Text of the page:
If you’re getting a divorce you may have come across the concept of spousal maintenance. It’s a payment you may be entitled to from your ex in order to support you in your new life financially. A lot of our clients ask us how long spousal maintenance is paid for, as it can be helpful when making plans for your future.
Find out more about what spousal maintenance is, how long spousal maintenance is paid for, and if the amount of spousal maintenance can change over time, in our blog below.
What Is Spousal Maintenance?
Spousal maintenance is the financial support provided by a person to an ex-spouse or ex-partner after divorcing or separating. Spousal maintenance is however, totally different to child maintenance.
Although there is no automatic entitlement to spousal maintenance, under Australian Family Law, parties have a legal obligation to support each other, as far as possible, during and after the divorce or separation. The same law applies to married couples and de facto relationships.
An ex-partner or ex-spouse, who can prove that they are unable to financially sustain themselves following a separation or divorce, is eligible to apply for spousal maintenance.
The amount payable is based on a wide range of criteria, amongst which, being the length of the relationship, the receiver’s age, health, needs and ability to earn, and the payer’s ability to pay. The reason for the breakdown of the relationship is however, not taken into consideration.
Spousal maintenance can be paid in a number of ways. It could be monthly or weekly payments or a once off lump sum, as agreed by both parties. It could also include the use of a vehicle or home or paying for any other household expenses, as agreed upon by both parties or by the Court.
In most cases, where the divorce or separation was done through mediation, the terms and amounts of the spousal maintenance, would form part of the Consent Order or the Binding Financial Agreement as part of the overall settlement.
Read more about what spousal maintenance is and how it works.
How Long Is Spousal Maintenance Paid For?
The period that spousal maintenance is to be paid can either be:
- indefinite, or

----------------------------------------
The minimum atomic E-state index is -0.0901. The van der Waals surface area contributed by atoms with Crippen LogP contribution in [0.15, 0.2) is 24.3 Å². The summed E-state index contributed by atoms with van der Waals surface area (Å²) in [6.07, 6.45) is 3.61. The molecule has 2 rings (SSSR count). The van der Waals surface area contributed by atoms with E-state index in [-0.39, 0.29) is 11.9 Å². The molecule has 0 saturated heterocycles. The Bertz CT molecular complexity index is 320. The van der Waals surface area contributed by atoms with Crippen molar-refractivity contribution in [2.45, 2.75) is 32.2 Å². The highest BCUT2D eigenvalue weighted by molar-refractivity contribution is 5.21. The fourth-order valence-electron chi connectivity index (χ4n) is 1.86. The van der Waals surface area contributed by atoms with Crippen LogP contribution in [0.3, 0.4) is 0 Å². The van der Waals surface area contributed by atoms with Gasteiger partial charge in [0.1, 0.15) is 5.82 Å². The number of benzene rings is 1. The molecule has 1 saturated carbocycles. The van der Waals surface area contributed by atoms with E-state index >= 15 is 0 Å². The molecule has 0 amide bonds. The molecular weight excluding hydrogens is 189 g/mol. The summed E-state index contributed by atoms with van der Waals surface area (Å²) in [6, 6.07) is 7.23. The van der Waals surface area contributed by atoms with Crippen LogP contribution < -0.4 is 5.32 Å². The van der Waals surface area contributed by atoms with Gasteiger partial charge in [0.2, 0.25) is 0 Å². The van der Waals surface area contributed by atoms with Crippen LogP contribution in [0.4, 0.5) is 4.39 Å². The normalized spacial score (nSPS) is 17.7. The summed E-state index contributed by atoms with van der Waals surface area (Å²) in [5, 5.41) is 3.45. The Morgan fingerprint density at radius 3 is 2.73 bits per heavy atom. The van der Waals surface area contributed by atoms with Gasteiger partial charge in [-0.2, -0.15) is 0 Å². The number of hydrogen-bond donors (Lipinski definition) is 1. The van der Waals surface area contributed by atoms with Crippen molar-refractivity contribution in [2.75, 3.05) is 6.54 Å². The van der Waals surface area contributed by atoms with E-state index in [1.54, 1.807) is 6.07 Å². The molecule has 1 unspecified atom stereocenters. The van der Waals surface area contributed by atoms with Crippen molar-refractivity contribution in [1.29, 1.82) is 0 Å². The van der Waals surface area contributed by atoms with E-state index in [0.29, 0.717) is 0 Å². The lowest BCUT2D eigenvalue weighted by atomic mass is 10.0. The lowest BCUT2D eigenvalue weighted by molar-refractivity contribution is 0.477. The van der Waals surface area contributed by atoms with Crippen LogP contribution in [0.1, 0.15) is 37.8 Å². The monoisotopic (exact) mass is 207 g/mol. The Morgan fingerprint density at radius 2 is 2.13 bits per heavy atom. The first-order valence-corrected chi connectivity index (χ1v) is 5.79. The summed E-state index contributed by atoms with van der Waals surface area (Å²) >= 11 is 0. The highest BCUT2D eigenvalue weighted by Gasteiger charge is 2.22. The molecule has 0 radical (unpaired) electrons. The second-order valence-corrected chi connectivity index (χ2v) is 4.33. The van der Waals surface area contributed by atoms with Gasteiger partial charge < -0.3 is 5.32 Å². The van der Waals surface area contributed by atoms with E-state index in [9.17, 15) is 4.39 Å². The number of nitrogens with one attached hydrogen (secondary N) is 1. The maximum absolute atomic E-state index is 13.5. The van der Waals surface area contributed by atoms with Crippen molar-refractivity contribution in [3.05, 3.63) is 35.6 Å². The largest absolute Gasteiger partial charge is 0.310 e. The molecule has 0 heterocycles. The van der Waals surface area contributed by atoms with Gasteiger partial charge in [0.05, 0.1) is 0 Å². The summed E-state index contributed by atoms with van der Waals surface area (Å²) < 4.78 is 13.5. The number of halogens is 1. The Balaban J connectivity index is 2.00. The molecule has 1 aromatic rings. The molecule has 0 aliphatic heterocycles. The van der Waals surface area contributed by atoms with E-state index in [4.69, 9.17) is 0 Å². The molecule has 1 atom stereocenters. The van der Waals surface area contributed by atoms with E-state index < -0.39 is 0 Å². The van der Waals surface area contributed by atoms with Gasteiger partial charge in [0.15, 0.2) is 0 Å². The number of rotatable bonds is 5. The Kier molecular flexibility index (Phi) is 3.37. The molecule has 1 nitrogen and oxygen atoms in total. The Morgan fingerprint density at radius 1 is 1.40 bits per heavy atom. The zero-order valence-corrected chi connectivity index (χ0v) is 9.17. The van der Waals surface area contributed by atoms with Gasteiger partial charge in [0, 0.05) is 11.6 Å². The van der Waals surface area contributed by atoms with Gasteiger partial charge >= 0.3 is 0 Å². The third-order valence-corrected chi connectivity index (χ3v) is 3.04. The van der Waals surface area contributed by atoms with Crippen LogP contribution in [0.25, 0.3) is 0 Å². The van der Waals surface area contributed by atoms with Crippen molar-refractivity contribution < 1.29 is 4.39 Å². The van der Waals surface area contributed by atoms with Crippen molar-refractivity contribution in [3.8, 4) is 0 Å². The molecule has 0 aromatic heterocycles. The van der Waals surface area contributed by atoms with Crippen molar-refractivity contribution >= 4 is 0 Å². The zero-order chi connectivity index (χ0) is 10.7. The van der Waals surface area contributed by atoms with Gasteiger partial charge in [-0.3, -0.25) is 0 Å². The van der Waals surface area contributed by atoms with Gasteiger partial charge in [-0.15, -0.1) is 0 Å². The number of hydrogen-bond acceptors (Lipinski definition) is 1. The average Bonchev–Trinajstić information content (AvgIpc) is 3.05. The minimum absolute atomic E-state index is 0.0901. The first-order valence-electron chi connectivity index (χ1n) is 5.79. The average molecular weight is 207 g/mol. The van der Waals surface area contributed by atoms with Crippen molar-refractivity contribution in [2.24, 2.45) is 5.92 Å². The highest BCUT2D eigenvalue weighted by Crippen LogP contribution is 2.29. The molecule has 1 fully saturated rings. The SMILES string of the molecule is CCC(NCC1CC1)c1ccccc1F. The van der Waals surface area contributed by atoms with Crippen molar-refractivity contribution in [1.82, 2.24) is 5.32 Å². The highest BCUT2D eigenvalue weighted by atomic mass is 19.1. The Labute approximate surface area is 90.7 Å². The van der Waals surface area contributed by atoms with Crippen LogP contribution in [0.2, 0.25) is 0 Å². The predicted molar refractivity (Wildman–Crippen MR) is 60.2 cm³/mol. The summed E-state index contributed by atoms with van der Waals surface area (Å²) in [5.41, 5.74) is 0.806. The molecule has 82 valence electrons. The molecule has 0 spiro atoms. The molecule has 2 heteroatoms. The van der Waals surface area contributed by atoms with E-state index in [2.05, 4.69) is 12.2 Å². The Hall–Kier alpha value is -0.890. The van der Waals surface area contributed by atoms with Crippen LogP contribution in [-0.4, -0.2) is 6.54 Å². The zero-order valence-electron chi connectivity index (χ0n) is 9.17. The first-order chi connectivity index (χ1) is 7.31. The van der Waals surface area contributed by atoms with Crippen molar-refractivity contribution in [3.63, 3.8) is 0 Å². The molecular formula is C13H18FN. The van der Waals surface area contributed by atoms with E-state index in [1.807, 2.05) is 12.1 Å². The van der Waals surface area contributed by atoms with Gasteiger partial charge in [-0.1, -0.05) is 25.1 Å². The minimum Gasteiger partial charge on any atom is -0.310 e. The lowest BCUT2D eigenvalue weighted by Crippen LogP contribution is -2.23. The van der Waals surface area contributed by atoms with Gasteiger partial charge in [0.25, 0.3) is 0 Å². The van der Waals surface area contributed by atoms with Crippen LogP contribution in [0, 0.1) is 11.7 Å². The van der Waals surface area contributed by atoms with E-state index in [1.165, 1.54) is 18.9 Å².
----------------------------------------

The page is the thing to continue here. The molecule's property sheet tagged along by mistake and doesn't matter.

- for a specified period of time ending on a set date
This will be dependent on the individual circumstances of each case.
The exact period would also form part of the negotiations and the overall settlement and will be included in the Consent Order or Binding Financial Agreement.
Will I Still Receive Spousal Maintenance If I Start A New Relationship?
The quick answer to that would be no, but a lot would depend on the nature of the new relationship. Once you remarry, you will no longer be entitled to receive any spousal maintenance.
But, if you enter into a de facto relationship, there may be a possibility that spousal maintenance payments could continue to be payable. The Court will consider the nature of the financial relationship with your new partner and determine whether you are able to financially and adequately sustain yourself.
Can The Amount Of Spousal Maintenance Paid Change Over Time?
Financial situations change for everybody and there may come a time for a need to increase, decrease or even terminate spousal maintenance payments.
For instance, if the payer was to lose their earning capacity and ability to pay, through retrenchment or illness, an Order of the Court can be made to decrease or suspend the payments temporarily or permanently.
It could also be that that the receiver has come into some unexpected funds, such as receiving an inheritance or finding a new job that increases their income substantially. The payer may then be eligible to apply to decrease payments or suspend them completely.
The rules, however, do work both ways and the Family Court has the authority to increase it if the situation warrants it, or payments can also be increased to keep up with the ever-rising cost of living.
What Happens If My Ex Stops Making Spousal Maintenance Payments?
If your ex stops making spousal maintenance payments without permission, you can file an applicationwith the Court to order your ex-spouse to pay all overdue payments. A good family lawyer can help you with the paperwork and filing in order to ensure everything is done correctly.
The Court will then consider whether your ex has a valid reason for stopping the payments, but it must be stressed that stopping spousal maintenance payments without a valid reason, is an extremely serious breach of Court Orders.
If your ex has stopped making payments, without notifying you, you need to apply to the Court immediately, as it is extremely difficult to enforce arrears that are older than 12 months. Get in touch with our family lawyers in Perth now for a free 15-minute phone consultation.
Do I Have To Pay Tax On Spousal Maintenance I Receive?
Spousal maintenance payments are not regarded as taxable income and need not be declared. Only Centrelink benefits have to be declared. However, we always recommend that you obtain advice from an accountant in relation to potential tax consequences of any payments you receive.
For more about spousal maintenance, read what is spousal maintenance and how to get spousal maintenance – if you’d like to speak directly with one of our experienced family lawyers in Perth, you can book a free 15 minute phone consultation online today!